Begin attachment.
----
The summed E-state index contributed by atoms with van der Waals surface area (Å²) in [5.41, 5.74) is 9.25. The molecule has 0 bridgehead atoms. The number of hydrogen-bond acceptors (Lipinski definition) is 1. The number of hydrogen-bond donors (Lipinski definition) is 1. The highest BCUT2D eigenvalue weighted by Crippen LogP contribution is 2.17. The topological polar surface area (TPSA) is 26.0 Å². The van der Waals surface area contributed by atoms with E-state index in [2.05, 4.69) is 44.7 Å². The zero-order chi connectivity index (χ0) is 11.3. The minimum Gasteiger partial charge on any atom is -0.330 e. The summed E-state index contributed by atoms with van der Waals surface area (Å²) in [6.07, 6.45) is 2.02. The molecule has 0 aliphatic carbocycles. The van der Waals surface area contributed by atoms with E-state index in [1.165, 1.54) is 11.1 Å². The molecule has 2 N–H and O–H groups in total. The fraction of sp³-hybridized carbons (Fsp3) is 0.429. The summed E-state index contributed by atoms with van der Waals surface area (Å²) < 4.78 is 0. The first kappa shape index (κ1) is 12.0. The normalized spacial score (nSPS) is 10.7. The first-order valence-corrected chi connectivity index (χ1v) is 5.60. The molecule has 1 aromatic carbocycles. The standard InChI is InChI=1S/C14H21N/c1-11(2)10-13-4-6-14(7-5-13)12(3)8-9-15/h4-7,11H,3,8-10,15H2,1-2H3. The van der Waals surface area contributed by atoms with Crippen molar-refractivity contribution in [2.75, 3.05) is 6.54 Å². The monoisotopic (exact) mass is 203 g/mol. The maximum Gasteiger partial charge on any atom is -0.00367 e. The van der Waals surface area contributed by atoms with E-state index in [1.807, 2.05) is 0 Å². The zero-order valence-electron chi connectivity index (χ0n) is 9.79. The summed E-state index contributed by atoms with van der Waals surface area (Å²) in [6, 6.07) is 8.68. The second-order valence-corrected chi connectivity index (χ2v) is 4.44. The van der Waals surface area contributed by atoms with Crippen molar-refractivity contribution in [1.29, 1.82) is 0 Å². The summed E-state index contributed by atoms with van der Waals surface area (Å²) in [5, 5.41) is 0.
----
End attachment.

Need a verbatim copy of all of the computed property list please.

The summed E-state index contributed by atoms with van der Waals surface area (Å²) in [5.41, 5.74) is 9.25. The molecule has 0 bridgehead atoms. The number of hydrogen-bond acceptors (Lipinski definition) is 1. The number of hydrogen-bond donors (Lipinski definition) is 1. The highest BCUT2D eigenvalue weighted by Crippen LogP contribution is 2.17. The topological polar surface area (TPSA) is 26.0 Å². The van der Waals surface area contributed by atoms with E-state index in [2.05, 4.69) is 44.7 Å². The zero-order chi connectivity index (χ0) is 11.3. The minimum Gasteiger partial charge on any atom is -0.330 e. The summed E-state index contributed by atoms with van der Waals surface area (Å²) in [6.07, 6.45) is 2.02. The molecule has 0 aliphatic carbocycles. The van der Waals surface area contributed by atoms with E-state index in [1.165, 1.54) is 11.1 Å². The molecule has 2 N–H and O–H groups in total. The fraction of sp³-hybridized carbons (Fsp3) is 0.429. The summed E-state index contributed by atoms with van der Waals surface area (Å²) < 4.78 is 0. The first kappa shape index (κ1) is 12.0. The normalized spacial score (nSPS) is 10.7. The first-order valence-corrected chi connectivity index (χ1v) is 5.60. The molecule has 1 aromatic carbocycles. The standard InChI is InChI=1S/C14H21N/c1-11(2)10-13-4-6-14(7-5-13)12(3)8-9-15/h4-7,11H,3,8-10,15H2,1-2H3. The van der Waals surface area contributed by atoms with Crippen molar-refractivity contribution in [2.75, 3.05) is 6.54 Å². The monoisotopic (exact) mass is 203 g/mol. The maximum Gasteiger partial charge on any atom is -0.00367 e. The van der Waals surface area contributed by atoms with E-state index in [1.807, 2.05) is 0 Å². The zero-order valence-electron chi connectivity index (χ0n) is 9.79. The summed E-state index contributed by atoms with van der Waals surface area (Å²) in [6, 6.07) is 8.68. The second-order valence-corrected chi connectivity index (χ2v) is 4.44. The van der Waals surface area contributed by atoms with Crippen molar-refractivity contribution in [1.29, 1.82) is 0 Å². The summed E-state index contributed by atoms with van der Waals surface area (Å²) in [5, 5.41) is 0.